The joy of discovering London lies in its hidden secrets and St James’s holds more than most. I’ll bet there are more concealed passageways and hidden doorways between Haymarket and Green Park than anywhere else in London. Just imagine the liaisons conducted there: frivolous, amorous or treacherous.
For me, hailing from a Salvation Army hospital on the borders of the Hackney Marshes crossing the tracks and heading ‘Up West' was a pilgrimage to the centre of the known world. Whether as a ten-year-old armed with a bus pass or fresh out of school looking for a first job it was the inevitable place to look for life and excitement.
It’s also populated by the best characters as it sits at a nexus of the aristocratic, military and political life of London. As a teenager I was once mesmerised by an elderly Polish Colonel who regaled me with his story of a Second World War cavalry action, the ‘Charge at Krojanty’ is the stuff of legend but only sat outside the Ritz could you hear a story like it.
There was the lure of West End theatres along the ribbons of lights from Piccadilly Circus and the Haymarket and my first job was as a ‘showman’ pulling ropes and lugging scenery at the Queen’s Theatre.
The area isn’t only about entertainment and diversion it can also be about contemplation, I discovered that oasis of serenity, St James’s Church on Piccadilly, the Wren-designed masterpiece many years ago. Recently I’ve found two neighbouring delights; both are points of calm in our intense, wonderful city. Maison Assouline on Piccadilly and the Shenkman Bar at the Royal Academy are both temples but in this case dedicated to fine art, great coffee and cocktails.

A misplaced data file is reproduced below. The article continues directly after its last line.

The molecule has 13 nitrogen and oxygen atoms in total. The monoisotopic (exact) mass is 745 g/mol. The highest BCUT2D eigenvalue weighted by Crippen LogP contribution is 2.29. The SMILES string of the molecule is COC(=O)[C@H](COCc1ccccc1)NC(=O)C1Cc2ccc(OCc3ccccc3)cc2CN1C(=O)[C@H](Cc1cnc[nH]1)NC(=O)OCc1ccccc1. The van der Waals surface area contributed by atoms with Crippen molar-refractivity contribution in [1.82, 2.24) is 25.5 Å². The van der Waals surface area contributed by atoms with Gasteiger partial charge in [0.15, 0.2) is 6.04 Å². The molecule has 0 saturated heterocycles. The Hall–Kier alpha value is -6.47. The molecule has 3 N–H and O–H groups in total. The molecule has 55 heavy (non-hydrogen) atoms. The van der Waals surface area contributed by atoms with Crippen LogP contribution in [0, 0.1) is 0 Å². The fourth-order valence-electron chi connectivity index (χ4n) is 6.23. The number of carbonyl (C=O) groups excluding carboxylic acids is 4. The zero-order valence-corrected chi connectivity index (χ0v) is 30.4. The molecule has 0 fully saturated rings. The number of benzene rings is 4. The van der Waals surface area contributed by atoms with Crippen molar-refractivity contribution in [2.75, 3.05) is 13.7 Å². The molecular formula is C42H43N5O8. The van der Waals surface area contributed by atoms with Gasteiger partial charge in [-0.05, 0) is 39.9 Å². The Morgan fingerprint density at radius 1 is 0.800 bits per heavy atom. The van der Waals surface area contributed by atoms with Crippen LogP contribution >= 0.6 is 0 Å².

Maison Assouline on Piccadilly and the Shenkman Bar at the Royal Academy are both temples but in this case dedicated to fine art, great coffee and cocktails.
For dedicated followers of fashion St James’s has another patron saint, Beau Brummel, although I wonder what he would have made of my homespun punk look in the late 70’s. With maturity comes the need for formality and for clothes the only destination is Jermyn Street, a shirt from Turnbull & Asser, a suit from Aquascutum, there is enduring quality in everything I’ve bought there. Heading into Tricker’s to buy my first pair of serious brogues the staff were waving to the departing customer with a deferential “Goodbye Sir John’. Only in St James’s can you swan past a Knight with such alacrity.
I’ve always gravitated towards the world of hospitality, and St James’s has always had great hotels, bars and restaurants. As a lover of fine mixed drinks and cocktails there are the cathedrals of classicism such as Dukes or the Ritz. We also have some of the most exciting international restaurants in the world: Milos, Chutney Mary, and the now venerable Matsuri, which was the first great Japanese dining experience I ever enjoyed. Of course the finest monument to food and drink in the area is Fortnum & Mason and there has always been a cachet to handing over a present wrapped in its famous turquoise livery.
I’ve even found the perfect place to unwind with a great cocktail after a hard day wandering the streets of St James's tucked right around the corner from Fortnum’s. Look out for 45 Jermyn St, it’s classy, elegant and the cocktails are impeccable, a bit like the neighbourhood.